A striking new $ 1.5 billion commercial tower is to be built on one of Australia’s most significant historic sites to highlight its importance both to the local indigenous people and to Europeans in the early days of the new colony.
Once on the Sydney Harbor coastline, close to the original Government House, the site is now part of the Sydney CBD, after large tracts of land were reclaimed from the sea.
The 50-plus-level tower is scheduled to be erected at 55 Pitt Street to remind everyone where. The coastline originally stood, with greenery throughout, a water element that cascaded down six floors into the foyer, a roof garden with endangered species and a design that opens the building to the elements.
“It will celebrate the story of what it was when it related to the edge of the old harbor and reinterpret it for a moment in the 21st century,” said William Sharples, a founder of New York-based SHoP Architects, who designed the tower together with Australian firm Woods Bagot.
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“We’ve had so many conversations about the place, and its historical value and its heritage is something we all focused on. We address it on the ground floor within the first 12 meters of a pedestrian who comes in contact with the architecture, and then takes we express it all the way up the building and into the skyline. “
The vision for the Mirvac tower in premium grade close to Circular Quay has just been declared the winner of an international design competition in Sydney against five other entries from local and overseas architectural firms, with entrants including the high-profile competitors Renzo Piano and Herzog & de Meuron .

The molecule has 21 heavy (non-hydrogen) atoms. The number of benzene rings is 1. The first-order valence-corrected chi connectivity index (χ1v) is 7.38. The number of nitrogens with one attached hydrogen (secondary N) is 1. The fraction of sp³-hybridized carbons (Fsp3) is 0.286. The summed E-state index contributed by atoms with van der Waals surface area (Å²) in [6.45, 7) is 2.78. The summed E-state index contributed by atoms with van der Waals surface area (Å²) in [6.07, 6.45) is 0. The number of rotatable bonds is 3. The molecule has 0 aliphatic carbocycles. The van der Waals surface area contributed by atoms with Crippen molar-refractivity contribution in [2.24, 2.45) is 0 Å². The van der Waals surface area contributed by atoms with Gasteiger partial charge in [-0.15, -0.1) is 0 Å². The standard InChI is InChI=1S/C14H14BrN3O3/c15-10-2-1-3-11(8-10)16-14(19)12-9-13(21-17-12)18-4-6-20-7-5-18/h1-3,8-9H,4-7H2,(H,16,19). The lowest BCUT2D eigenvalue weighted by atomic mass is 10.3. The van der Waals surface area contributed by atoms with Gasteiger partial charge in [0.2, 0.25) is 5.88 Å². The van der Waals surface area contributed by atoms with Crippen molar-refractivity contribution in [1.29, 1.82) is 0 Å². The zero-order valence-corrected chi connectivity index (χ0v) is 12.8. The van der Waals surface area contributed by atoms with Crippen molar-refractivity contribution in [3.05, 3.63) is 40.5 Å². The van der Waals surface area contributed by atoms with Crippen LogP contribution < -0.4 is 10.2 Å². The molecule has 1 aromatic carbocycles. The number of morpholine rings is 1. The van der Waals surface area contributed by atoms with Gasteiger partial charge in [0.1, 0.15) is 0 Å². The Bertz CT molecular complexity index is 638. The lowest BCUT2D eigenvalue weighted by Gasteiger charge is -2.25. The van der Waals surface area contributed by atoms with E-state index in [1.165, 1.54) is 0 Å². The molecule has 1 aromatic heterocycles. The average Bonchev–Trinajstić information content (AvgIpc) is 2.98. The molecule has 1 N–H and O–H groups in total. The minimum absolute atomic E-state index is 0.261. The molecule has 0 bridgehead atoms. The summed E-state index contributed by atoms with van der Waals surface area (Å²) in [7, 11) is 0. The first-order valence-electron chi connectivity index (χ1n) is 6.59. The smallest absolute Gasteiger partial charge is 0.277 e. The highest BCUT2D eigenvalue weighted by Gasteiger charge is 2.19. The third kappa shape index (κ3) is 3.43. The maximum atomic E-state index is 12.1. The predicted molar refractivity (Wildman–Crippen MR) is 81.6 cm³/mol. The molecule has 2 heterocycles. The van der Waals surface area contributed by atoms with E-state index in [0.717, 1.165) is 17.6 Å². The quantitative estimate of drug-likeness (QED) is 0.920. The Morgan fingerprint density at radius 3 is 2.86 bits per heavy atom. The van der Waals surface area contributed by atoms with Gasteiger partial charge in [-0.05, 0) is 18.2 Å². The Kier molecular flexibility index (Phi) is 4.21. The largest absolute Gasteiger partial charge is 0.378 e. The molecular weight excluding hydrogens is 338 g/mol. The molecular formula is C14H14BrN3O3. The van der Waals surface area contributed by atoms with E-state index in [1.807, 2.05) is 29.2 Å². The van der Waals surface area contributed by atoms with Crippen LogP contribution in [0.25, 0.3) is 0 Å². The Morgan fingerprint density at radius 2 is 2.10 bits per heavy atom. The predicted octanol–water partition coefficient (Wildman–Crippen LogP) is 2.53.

The plans for the skyscraper, which can be as high as 232 meters with 60,000 square meters of space, are now seen as a major declaration of confidence in the future of commercial office buildings in the city’s CBD.
At a time when so many people continue to work from home and companies are struggling to renegotiate leases and reconfigure their workplaces, it is a sign that the major players see the disruption caused by COVID-19 as not sounding the death knell for city offices . Instead, developers say they simply have to work harder on quality to lure workers back to their offices.
“We’re so excited about the design,” said Tom Waters, NSW Development Director Commercial at Mirvac, the site’s owner and developer.
“We believe we are very optimistic about the future. We believe that if you provide interesting and flexible jobs, people will want to work there, and this building offers tenants a future vision of calmer water over the horizon.
“People still want to work together and collaborate, and we are all social animals in the end. There will be a slight adjustment in terms of wanting more flexibility and work, at times, from home, but there is a core need for really beautiful places. and cozy surroundings where people can work together and be social. ”